“And he received the sign of circumcision, a seal of the righteousness of the faith which he had yet being uncircumcised: that he might be the father of all them that believe, though they be not circumcised; that righteousness might be imputed unto them also: And the father of circumcision to them who are not of the circumcision only, but who also walk in the steps of that faith of our father Abraham, which he had being yet uncircumcised” (Rom 4:11-12).​

I do not believe I am the seed of Abraham. I believe I am an adopted son with all legal rights and inheritance of a legitimate son. I believe Paul was speaking to Jews.

Paul is also clear that circumcision is of no value unless one intends to keep the mosaic law.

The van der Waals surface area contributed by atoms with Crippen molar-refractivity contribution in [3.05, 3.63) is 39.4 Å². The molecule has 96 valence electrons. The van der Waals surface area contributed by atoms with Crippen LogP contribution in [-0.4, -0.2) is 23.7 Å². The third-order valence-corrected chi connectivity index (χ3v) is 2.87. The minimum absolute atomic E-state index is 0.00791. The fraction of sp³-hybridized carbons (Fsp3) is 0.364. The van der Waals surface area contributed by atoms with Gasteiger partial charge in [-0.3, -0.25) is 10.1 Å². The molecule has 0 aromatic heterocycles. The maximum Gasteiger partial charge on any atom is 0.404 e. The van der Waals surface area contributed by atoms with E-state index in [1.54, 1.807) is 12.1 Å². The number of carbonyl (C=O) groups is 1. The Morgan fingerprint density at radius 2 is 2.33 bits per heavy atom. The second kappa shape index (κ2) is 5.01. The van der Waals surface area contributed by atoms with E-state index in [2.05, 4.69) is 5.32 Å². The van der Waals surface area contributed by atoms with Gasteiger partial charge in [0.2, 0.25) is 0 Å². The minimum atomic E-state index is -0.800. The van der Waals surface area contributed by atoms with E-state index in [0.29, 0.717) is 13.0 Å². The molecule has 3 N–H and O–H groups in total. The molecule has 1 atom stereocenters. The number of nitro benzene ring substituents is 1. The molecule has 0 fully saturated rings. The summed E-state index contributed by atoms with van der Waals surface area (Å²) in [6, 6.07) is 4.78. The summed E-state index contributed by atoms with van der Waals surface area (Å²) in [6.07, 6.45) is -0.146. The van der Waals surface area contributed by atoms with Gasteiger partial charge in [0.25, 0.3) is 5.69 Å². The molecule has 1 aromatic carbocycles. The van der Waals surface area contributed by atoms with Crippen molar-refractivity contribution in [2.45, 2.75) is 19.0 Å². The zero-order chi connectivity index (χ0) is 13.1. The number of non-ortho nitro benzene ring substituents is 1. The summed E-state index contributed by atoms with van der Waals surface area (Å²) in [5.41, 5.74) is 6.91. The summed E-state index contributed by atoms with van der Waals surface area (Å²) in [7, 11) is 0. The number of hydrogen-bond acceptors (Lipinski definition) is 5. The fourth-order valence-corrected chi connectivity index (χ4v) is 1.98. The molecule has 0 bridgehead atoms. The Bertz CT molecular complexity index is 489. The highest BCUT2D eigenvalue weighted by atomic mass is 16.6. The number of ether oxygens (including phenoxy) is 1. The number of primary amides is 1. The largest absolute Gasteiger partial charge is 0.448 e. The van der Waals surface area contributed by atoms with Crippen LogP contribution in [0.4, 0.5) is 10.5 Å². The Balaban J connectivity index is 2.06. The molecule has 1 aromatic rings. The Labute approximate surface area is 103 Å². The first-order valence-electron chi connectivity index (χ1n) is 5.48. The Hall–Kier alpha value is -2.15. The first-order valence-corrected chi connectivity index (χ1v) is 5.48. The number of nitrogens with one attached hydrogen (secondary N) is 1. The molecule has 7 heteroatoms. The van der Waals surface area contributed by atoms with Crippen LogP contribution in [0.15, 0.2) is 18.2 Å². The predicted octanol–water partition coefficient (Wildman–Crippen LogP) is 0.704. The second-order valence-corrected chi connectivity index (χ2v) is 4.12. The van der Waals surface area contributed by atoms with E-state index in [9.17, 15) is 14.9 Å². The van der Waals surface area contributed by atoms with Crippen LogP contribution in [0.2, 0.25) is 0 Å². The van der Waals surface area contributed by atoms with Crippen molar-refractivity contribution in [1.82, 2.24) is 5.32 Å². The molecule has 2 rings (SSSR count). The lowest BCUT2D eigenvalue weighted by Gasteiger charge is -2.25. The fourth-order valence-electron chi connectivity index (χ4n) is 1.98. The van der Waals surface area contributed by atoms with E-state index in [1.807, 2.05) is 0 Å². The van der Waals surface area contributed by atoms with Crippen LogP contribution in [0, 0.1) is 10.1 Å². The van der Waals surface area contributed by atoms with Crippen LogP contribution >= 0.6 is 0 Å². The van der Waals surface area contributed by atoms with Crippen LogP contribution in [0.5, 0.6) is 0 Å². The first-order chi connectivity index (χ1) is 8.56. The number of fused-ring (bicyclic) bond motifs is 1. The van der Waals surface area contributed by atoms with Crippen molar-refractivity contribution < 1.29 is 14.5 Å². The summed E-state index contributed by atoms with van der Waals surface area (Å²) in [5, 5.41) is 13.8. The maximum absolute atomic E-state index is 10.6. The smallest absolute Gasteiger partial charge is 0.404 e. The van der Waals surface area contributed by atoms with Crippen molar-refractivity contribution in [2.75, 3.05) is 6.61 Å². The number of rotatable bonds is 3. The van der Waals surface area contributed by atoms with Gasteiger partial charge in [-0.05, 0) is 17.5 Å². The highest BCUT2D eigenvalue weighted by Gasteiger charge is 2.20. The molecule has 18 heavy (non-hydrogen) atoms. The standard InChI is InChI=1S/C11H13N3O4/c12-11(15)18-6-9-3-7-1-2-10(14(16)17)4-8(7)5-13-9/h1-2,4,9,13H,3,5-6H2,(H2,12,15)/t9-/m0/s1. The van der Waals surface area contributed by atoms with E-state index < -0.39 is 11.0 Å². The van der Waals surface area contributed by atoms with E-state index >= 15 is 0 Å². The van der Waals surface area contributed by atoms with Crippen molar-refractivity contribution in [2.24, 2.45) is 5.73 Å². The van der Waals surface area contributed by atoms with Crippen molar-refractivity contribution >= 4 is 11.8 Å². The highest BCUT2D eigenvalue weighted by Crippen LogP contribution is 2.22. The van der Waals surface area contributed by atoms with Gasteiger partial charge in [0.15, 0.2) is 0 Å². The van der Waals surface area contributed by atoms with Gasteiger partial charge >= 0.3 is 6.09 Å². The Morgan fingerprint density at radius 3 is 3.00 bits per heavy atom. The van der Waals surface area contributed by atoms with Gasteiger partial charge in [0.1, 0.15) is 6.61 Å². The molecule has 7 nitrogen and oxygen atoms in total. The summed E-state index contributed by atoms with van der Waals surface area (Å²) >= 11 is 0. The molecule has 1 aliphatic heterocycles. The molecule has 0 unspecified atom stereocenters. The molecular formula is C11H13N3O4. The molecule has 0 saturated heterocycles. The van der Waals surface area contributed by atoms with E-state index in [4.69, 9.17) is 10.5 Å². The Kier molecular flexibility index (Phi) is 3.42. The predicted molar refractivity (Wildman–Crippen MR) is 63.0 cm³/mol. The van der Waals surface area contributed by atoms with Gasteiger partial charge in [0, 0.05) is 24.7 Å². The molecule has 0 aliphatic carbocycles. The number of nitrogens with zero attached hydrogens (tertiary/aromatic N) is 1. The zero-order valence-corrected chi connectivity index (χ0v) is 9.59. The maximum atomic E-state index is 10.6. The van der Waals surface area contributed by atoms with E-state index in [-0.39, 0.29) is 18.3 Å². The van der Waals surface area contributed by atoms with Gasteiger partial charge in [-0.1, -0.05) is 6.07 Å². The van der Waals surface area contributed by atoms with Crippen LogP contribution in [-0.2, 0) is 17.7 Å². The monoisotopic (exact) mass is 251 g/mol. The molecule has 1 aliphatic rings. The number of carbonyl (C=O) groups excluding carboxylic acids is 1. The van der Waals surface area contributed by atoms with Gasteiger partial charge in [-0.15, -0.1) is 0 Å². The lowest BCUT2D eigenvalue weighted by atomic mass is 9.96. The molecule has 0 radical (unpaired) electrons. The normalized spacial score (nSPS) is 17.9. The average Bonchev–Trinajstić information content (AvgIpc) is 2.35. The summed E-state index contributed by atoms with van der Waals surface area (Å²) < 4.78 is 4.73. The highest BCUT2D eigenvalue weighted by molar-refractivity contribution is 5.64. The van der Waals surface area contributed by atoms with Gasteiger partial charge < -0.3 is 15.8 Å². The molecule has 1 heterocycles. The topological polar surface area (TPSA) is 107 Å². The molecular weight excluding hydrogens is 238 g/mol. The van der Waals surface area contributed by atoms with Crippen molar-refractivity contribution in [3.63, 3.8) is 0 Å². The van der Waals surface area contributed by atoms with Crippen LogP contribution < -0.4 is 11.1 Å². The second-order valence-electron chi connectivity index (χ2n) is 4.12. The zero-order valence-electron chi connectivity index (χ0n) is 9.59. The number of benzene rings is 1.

Back to the question, Are you of the seed of Abraham? Paul (again) says,

“For as many of you as have been baptized into Christ have put on Christ. . . And if ye be Christ's, then are ye Abraham's seed, and heirs according to the promise” (Gal 3:27, 29).​

I would interpret the "baptized into Christ" as a reference made referring to purification. Just as baptism by water was a form of ritual purification for the Jew, so being baptized in Christ, the Living Water, is a purification.

There were many who observed the practice of circumcision besides the descendents of Abraham (Babylonians, Egyptians, etc) but they were not considered part of the nation of Israel by virtue of circumcision.